Scientists strive to have a better understanding of the complex biological processes involved in health and disease, and what they can learn usually goes hand-in-hand with the number, quality and type of measurements techniques provide.
“Cancer, for instance, usually originates through changes on many different genes and pathways, not just one, but currently most cell-based screening assays conduct single measurements,” said Dr. Koen Venken, assistant professor of biochemistry and molecular biology, and pharmacology and chemical biology at Baylor. “We thought that if we could see what happens to more than one cellular pathway at once, we could have a more complete picture of what goes on inside a cancer cell.”
To get a more detailed picture of the cellular processes that differentiate normal versus cancer cells, researchers resort to conduct several independent screening assays at the expense of time and additional cost.
In his lab at Baylor College of Medicine, Venken and his colleagues apply state-of-the-art synthetic biology, cell biology, genetics, genome engineering and transgenic technologies to have a better understanding of the processes involved in cancer.
“Our goal in this study was to measure multiple cellular pathways at once in a single biological sample, which would also minimize experimental errors resulting from conducting multiple separate assays using different samples,” said Venken, a McNair Scholar and member of the Dan L Duncan Comprehensive Cancer Center at Baylor.
Six is better than two
Dr. Alejandro Sarrion-Perdigones, first author of the paper, wanted to develop an experimental assay that would expand the number of molecular pathways that can be studied simultaneously in a cell sample.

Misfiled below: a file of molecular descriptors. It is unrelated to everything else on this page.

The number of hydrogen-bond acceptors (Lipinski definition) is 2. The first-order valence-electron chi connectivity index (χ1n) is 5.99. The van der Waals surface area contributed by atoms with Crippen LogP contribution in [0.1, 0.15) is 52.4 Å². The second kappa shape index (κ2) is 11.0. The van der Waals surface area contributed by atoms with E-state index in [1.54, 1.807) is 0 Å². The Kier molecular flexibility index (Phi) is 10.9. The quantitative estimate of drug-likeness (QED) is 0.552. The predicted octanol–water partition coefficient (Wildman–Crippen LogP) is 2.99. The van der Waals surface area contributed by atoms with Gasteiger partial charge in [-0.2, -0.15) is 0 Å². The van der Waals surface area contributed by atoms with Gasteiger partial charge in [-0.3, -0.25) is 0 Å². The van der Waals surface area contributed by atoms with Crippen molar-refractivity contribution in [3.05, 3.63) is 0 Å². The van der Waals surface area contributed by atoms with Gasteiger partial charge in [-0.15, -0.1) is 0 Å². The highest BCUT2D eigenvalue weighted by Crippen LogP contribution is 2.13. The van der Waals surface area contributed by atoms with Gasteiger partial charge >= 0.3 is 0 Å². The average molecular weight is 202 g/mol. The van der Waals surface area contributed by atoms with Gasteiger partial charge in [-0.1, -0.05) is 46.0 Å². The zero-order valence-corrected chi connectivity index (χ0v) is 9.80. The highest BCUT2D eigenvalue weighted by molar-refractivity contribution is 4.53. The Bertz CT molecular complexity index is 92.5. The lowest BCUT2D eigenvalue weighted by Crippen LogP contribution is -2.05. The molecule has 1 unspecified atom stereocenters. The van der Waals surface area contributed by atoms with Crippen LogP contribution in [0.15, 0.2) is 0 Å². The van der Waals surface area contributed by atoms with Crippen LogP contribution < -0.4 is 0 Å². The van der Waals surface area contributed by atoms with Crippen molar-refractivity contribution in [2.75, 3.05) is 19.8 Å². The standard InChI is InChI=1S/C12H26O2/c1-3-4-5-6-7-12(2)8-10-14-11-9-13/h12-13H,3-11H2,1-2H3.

He focused on developing a multiplexed method – a method for simultaneously detecting many signals from complex systems, such as living cells. He developed a sensitive assay using luciferases, enzymes that produce bioluminescence. The assay includes six luciferases, each one emitting bioluminescence that can be distinguished from the others. Each luciferase was engineered to reveal the activity of a particular pathway by emitting bioluminescence.
“To engineer and deliver the luciferase system to cells, we used a ‘molecular Lego’ approach,” said co-author Dr. Lyra Chang, post-doctoral researchers at the Center for Drug Discovery at Baylor. “This consists of connecting the DNA fragments encoding all the biological and technological information necessary to express each luciferase gene together sequentially forming a single DNA chain called vector. This single vector enters the cells where each luciferase enzyme is produced separately.”
Treating the cells with a single multi-luciferase gene vector instead of using six individual vectors, decreased variability between biological replicates and provided an additional level of experimental control, Chang explained. This approach allowed for simultaneous readout of the activity of five different pathways (a control makes number six), compared to just one using traditional approaches, providing a much deeper understanding of cellular pathways of interest.
The new assay is sensitive, saves time and expense when compared to traditional approaches, reduces experimental error and can be adapted to any research field where the dual luciferase assay is already implemented, and beyond.
“In addition to applications in cancer research, as we have shown in this work, our multiplex luciferase assay can be used to study other cellular pathways or complex diseases across different research fields,” Venken said. “For instance, the assay can be adapted to study the effect of drugs on insulin sensitivity in different cell types, the immune response to viral infections or any other combinations of pathways.”
Interested in this new technology? Find all the details in the journal Nature Communications.
Other contributors to this work include Yezabel Gonzalez, Tatiana Gallego-Flores and Damian W. Young, all at Baylor.
This work was supported by start-up funds provided by Baylor College of Medicine, the Albert and Margaret Alkek Foundation and the McNair Medical Institute at The Robert and Janice McNair Foundation. Additional support was provided by March of Dimes Foundation grant #1-FY14-315, the Foundation For Angelman Syndrome Therapeutics grant FT2016-002, the Cancer Prevention and Research Institute of Texas grants R1313 and R1314 and the National Institutes of Health grants 1R21GM110190, 1R21OD022981 and R01GM109938.
The authors dedicate this work to the memory of Dr. Alejandro Sarrion-Perdigones, who passed away before the paper was published.